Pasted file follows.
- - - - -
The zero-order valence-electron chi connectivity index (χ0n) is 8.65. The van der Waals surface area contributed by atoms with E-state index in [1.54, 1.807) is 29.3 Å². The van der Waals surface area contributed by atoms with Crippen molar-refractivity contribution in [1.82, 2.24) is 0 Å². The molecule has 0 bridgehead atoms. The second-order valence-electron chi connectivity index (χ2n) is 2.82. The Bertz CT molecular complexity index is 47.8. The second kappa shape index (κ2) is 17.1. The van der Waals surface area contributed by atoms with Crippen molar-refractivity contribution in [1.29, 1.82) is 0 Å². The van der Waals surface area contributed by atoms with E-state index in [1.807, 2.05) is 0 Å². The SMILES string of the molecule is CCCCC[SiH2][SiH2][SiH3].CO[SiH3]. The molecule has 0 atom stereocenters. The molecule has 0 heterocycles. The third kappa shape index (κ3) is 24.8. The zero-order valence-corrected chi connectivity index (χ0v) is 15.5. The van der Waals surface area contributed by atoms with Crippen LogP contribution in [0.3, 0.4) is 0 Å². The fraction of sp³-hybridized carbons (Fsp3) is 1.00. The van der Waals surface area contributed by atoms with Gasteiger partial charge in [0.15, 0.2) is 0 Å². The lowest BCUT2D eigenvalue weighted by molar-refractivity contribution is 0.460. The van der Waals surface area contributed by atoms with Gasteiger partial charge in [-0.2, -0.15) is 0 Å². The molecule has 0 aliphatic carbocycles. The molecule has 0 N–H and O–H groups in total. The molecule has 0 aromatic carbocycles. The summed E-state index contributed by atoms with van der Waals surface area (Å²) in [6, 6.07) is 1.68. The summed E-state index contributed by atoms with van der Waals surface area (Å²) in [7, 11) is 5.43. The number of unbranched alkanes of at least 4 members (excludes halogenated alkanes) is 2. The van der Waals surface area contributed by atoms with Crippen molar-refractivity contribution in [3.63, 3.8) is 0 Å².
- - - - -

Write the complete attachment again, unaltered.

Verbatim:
The zero-order valence-electron chi connectivity index (χ0n) is 8.65. The van der Waals surface area contributed by atoms with E-state index in [1.54, 1.807) is 29.3 Å². The van der Waals surface area contributed by atoms with Crippen molar-refractivity contribution in [1.82, 2.24) is 0 Å². The molecule has 0 bridgehead atoms. The second-order valence-electron chi connectivity index (χ2n) is 2.82. The Bertz CT molecular complexity index is 47.8. The second kappa shape index (κ2) is 17.1. The van der Waals surface area contributed by atoms with Crippen molar-refractivity contribution in [1.29, 1.82) is 0 Å². The van der Waals surface area contributed by atoms with E-state index in [1.807, 2.05) is 0 Å². The SMILES string of the molecule is CCCCC[SiH2][SiH2][SiH3].CO[SiH3]. The molecule has 0 atom stereocenters. The molecule has 0 heterocycles. The third kappa shape index (κ3) is 24.8. The zero-order valence-corrected chi connectivity index (χ0v) is 15.5. The van der Waals surface area contributed by atoms with Crippen LogP contribution in [0.3, 0.4) is 0 Å². The fraction of sp³-hybridized carbons (Fsp3) is 1.00. The van der Waals surface area contributed by atoms with Gasteiger partial charge in [0.15, 0.2) is 0 Å². The lowest BCUT2D eigenvalue weighted by molar-refractivity contribution is 0.460. The van der Waals surface area contributed by atoms with Gasteiger partial charge in [-0.2, -0.15) is 0 Å². The molecule has 0 aliphatic carbocycles. The molecule has 0 N–H and O–H groups in total. The molecule has 0 aromatic carbocycles. The summed E-state index contributed by atoms with van der Waals surface area (Å²) in [6, 6.07) is 1.68. The summed E-state index contributed by atoms with van der Waals surface area (Å²) in [7, 11) is 5.43. The number of unbranched alkanes of at least 4 members (excludes halogenated alkanes) is 2. The van der Waals surface area contributed by atoms with Crippen molar-refractivity contribution in [3.63, 3.8) is 0 Å².